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After years of helping others take Honor Flights, local Vietnam vets head to DC

Honor Flight President Jane Matejcek says she’s thrilled to be flying again. This is just the second flight to take off since the COVID-19 pandemic grounded flights in 2020.

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Veteran Dwight Dinkel of Grafton, North Dakota, goofs for the camera while waiting to visit the Franklin Delano Roosevelt Memorial in Washington, D.C., with medical volunteer Lindsay Kujawa, left, and Veterans Honor Flight of ND/MN President Jane Matejcek on Sunday, Sept. 11, 2022.
Tracy Briggs / The Forum
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GRAND FORKS — The early fall air was almost biting this morning — 38 degrees — as more than 100 veterans came to the airport to get on the flight many have waited years to take.

But no matter. Their navy blue star-spangled windbreakers helped take the chill off almost as much as the warm breakfast sandwiches and equally warm hugs given away inside the airport.

After more than 15 years of Honor Flights in North Dakota, it was their turn to get a day in the sun. Frosty September air be darned.

“I’ve waited three years for this!” says Gloria Nerby, the only female veteran on the flight. “I’m so anxious to see everything in the city.”

“The city” is Washington, D.C., where the Veterans Honor Flight of ND/MN is taking 112 veterans to see the sites of our nation’s capital, including the memorials built in their honor.

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Veterans from North Dakota and Minnesota were greeted warmly by "Joe" the volunteer at Baltimore Washington International Airport on Sunday, Sept 11, 2022.
Tracy Briggs / The Forum

The project, which started in 2007 as the WDAY WWII Honor Flight, took World War II veterans and later Korean veterans on the all-expense paid trip to Washington. The flight changed its name in 2017 and a dedicated group of volunteers double-downed its commitment to continue flying veterans, eventually, Vietnam veterans, to D.C.

Communities all over North Dakota and Minnesota have contributed hundreds of thousands of dollars to make the trips happen.

For the first time in 15 overall trips, the number of veterans from the Vietnam era outweighs veterans from other conflicts. (About 85 Vietnam veterans compared to 24 from the Korean era).

“I’m so excited,” said Bill Lykken of Grafton, North Dakota. “I’ve been watching these flights on TV for years. I’m so honored now to go.”

And the volunteer committee wanted to make sure they felt honored starting with a water cannon salute from firetrucks at take-off from Grand Forks.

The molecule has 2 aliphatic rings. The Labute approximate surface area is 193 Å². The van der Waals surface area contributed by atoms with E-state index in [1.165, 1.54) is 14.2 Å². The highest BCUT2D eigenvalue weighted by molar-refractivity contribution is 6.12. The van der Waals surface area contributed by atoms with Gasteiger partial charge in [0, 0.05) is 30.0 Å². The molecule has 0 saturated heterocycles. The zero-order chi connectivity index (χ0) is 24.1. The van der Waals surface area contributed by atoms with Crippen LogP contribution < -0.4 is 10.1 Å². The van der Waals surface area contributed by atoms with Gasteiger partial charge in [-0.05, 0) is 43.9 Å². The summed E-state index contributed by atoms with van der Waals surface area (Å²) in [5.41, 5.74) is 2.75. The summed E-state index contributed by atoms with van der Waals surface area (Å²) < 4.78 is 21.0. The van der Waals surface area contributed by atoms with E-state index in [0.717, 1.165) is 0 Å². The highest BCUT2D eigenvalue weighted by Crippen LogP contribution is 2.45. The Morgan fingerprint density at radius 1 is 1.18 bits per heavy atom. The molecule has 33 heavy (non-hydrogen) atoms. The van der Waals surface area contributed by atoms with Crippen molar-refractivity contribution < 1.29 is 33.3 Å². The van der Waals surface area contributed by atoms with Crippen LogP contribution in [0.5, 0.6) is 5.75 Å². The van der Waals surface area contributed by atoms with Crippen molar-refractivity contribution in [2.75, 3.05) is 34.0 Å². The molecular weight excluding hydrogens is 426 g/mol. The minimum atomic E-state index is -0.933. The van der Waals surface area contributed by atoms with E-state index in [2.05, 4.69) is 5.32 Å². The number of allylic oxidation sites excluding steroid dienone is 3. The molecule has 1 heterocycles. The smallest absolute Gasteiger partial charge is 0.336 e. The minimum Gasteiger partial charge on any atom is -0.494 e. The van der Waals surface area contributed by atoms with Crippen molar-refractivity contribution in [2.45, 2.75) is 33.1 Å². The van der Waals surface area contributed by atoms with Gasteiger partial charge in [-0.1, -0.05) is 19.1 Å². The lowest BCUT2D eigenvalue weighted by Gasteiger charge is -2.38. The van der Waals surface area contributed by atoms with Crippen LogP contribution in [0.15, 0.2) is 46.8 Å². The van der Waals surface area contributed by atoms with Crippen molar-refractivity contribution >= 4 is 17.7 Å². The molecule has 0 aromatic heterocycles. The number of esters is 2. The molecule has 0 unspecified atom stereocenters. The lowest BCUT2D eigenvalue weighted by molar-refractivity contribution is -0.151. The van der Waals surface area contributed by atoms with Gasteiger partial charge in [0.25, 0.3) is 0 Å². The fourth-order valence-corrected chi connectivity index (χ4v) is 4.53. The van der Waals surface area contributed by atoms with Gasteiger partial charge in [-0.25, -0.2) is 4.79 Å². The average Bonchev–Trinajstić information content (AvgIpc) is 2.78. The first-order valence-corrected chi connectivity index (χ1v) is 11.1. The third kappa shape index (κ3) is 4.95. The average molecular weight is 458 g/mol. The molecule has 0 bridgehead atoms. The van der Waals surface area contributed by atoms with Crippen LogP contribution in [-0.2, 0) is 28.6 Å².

Once the group arrived in the Baltimore-D.C. area, they hit the ground running with stops at Ft. McHenry (the home of "The Star-Spangled Banner") and the Franklin Delano Roosevelt Memorial.

Honor Flight President Jane Matejcek says she’s thrilled to be flying again for a couple of reasons. This is just the second flight to take off since the COVID-19 pandemic grounded flights in 2020. And more importantly, she says it’s time to thank those veterans who, since 2007, have fought so hard to make sure others get honored.

“They have been instrumental. I think most of the veterans' service clubs have been run by Vietnam veterans, so they’re the ones really keeping these communities alive. We’re grateful now that it’s their turn,” Matejcek said.

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One of those veterans is Russ Stabler, who is active in several veterans organizations in their area, including the Honor Guard.

Through that work, Stabler has been able to visit D.C. But past visits to the Vietnam Veterans Memorial left him feeling “sick and hurt.”

“I have friends there,” he said. “It kind of gives you a pang in the heart.”

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Living history volunteer Sonny Lozano and veteran Charles Sansburn swap hats at Fort McHenry in Maryland on Sunday, Sept. 11, 2022.
Tracy Briggs / The Forum

So he says he’ll be “a little apprehensive” for the final day of the trip when the group visits the Vietnam Veterans Memorial.

But Matejcek says knowing the unique circumstances faced by the Vietnam veterans, the group is more ready than ever to deal with the tears that might come with their visit to the wall.

According to a survey by the Veterans Administration, some 500,000 of the 3 million troops who served in Vietnam suffered from post-traumatic stress disorder, and rates of divorce, suicide, alcoholism and drug addiction were markedly higher among veterans.

For the first time, Veterans Honor Flight of ND/MN has added two mental health providers to their seven-person medical team.

“We might not need them. But I think if anyone needs coaxing, or mental health counseling, or even to say, ‘It’s OK if you don’t see the wall,’ we want to make sure the veterans know that,” Matejcek said.

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Stabler says he will make it to the wall, no matter how tough it is.

“These are my brothers and sisters on that wall,” he said. “And they deserve our support and so do their families. This isn’t about me. It’s about them.”

In the meantime, the group will visit other attractions, including the National Archives, Arlington National Cemetery and they'll also just have the chance to be together.

"I'm just so happy to be with other Vietnam vets. Nobody I went overseas with or anything, but it doesn't matter," Lykken said. "We're all brothers, you know?"

Visit Inforum.com tomorrow for Day 2 of the Veterans Honor Flight of ND/MN in Washington, D.C.

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Tracy Briggs is a News, Lifestyle and History reporter with Forum Communications with more than 30 years of experience, in broadcast, print and digital journalism.
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